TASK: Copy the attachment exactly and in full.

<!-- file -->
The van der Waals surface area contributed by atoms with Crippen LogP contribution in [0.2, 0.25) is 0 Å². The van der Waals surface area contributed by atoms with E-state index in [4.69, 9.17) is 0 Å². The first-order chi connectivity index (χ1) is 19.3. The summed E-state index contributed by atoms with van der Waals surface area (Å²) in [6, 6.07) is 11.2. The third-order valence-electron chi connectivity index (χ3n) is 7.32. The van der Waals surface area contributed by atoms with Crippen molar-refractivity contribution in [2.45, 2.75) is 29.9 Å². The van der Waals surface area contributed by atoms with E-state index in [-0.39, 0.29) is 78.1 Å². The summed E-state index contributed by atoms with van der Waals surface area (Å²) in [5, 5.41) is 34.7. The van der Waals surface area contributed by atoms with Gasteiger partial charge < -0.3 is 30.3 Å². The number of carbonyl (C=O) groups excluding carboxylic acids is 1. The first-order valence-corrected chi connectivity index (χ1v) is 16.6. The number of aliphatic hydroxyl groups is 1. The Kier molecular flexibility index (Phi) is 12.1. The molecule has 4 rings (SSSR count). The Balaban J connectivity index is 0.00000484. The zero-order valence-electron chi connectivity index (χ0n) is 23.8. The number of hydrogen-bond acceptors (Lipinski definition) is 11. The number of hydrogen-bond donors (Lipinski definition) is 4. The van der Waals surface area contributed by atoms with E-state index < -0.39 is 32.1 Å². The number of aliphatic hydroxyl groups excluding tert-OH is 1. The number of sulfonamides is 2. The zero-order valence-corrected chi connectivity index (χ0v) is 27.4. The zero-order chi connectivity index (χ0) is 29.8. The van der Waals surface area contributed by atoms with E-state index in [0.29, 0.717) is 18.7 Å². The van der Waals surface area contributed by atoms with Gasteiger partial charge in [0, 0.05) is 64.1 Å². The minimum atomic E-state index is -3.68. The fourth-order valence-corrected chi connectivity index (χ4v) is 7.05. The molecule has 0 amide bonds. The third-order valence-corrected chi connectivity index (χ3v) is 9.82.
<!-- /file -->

The van der Waals surface area contributed by atoms with Crippen LogP contribution in [0.2, 0.25) is 0 Å². The van der Waals surface area contributed by atoms with E-state index in [4.69, 9.17) is 0 Å². The first-order chi connectivity index (χ1) is 19.3. The summed E-state index contributed by atoms with van der Waals surface area (Å²) in [6, 6.07) is 11.2. The third-order valence-electron chi connectivity index (χ3n) is 7.32. The van der Waals surface area contributed by atoms with Crippen molar-refractivity contribution in [2.45, 2.75) is 29.9 Å². The van der Waals surface area contributed by atoms with E-state index in [-0.39, 0.29) is 78.1 Å². The summed E-state index contributed by atoms with van der Waals surface area (Å²) in [5, 5.41) is 34.7. The van der Waals surface area contributed by atoms with Gasteiger partial charge < -0.3 is 30.3 Å². The number of carbonyl (C=O) groups excluding carboxylic acids is 1. The first-order valence-corrected chi connectivity index (χ1v) is 16.6. The number of aliphatic hydroxyl groups is 1. The Kier molecular flexibility index (Phi) is 12.1. The molecule has 4 rings (SSSR count). The Balaban J connectivity index is 0.00000484. The zero-order valence-electron chi connectivity index (χ0n) is 23.8. The number of hydrogen-bond acceptors (Lipinski definition) is 11. The number of hydrogen-bond donors (Lipinski definition) is 4. The van der Waals surface area contributed by atoms with E-state index < -0.39 is 32.1 Å². The number of aliphatic hydroxyl groups excluding tert-OH is 1. The number of sulfonamides is 2. The zero-order valence-corrected chi connectivity index (χ0v) is 27.4. The zero-order chi connectivity index (χ0) is 29.8. The van der Waals surface area contributed by atoms with E-state index in [0.29, 0.717) is 18.7 Å². The van der Waals surface area contributed by atoms with Gasteiger partial charge in [0, 0.05) is 64.1 Å². The minimum atomic E-state index is -3.68. The fourth-order valence-corrected chi connectivity index (χ4v) is 7.05. The molecule has 0 amide bonds. The third-order valence-corrected chi connectivity index (χ3v) is 9.82.